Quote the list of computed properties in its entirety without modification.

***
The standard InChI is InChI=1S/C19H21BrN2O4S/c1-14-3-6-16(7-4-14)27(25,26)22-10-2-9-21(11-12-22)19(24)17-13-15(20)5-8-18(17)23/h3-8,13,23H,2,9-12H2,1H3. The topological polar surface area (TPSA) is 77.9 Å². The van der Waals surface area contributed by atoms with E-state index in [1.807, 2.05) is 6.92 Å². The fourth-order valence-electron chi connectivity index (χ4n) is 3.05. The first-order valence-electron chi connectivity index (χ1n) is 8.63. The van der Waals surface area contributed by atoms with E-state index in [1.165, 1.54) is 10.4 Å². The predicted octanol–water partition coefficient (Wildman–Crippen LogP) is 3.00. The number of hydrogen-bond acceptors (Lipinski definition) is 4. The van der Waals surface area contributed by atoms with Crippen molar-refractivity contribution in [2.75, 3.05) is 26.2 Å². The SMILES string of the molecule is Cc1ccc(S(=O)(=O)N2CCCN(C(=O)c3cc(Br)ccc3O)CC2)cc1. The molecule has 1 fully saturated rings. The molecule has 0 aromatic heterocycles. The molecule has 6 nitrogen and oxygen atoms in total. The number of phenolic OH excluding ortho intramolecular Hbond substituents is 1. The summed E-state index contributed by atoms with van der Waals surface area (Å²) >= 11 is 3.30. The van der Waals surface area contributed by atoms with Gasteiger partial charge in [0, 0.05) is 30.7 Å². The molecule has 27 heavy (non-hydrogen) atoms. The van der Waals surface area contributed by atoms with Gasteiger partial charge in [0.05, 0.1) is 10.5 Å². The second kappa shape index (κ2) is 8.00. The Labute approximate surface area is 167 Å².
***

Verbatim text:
The standard InChI is InChI=1S/C19H21BrN2O4S/c1-14-3-6-16(7-4-14)27(25,26)22-10-2-9-21(11-12-22)19(24)17-13-15(20)5-8-18(17)23/h3-8,13,23H,2,9-12H2,1H3. The topological polar surface area (TPSA) is 77.9 Å². The van der Waals surface area contributed by atoms with E-state index in [1.807, 2.05) is 6.92 Å². The fourth-order valence-electron chi connectivity index (χ4n) is 3.05. The first-order valence-electron chi connectivity index (χ1n) is 8.63. The van der Waals surface area contributed by atoms with E-state index in [1.165, 1.54) is 10.4 Å². The predicted octanol–water partition coefficient (Wildman–Crippen LogP) is 3.00. The number of hydrogen-bond acceptors (Lipinski definition) is 4. The van der Waals surface area contributed by atoms with Crippen molar-refractivity contribution in [2.75, 3.05) is 26.2 Å². The SMILES string of the molecule is Cc1ccc(S(=O)(=O)N2CCCN(C(=O)c3cc(Br)ccc3O)CC2)cc1. The molecule has 1 fully saturated rings. The molecule has 0 aromatic heterocycles. The molecule has 6 nitrogen and oxygen atoms in total. The number of phenolic OH excluding ortho intramolecular Hbond substituents is 1. The summed E-state index contributed by atoms with van der Waals surface area (Å²) >= 11 is 3.30. The van der Waals surface area contributed by atoms with Gasteiger partial charge in [0, 0.05) is 30.7 Å². The molecule has 27 heavy (non-hydrogen) atoms. The van der Waals surface area contributed by atoms with Gasteiger partial charge in [0.05, 0.1) is 10.5 Å². The second kappa shape index (κ2) is 8.00. The Labute approximate surface area is 167 Å².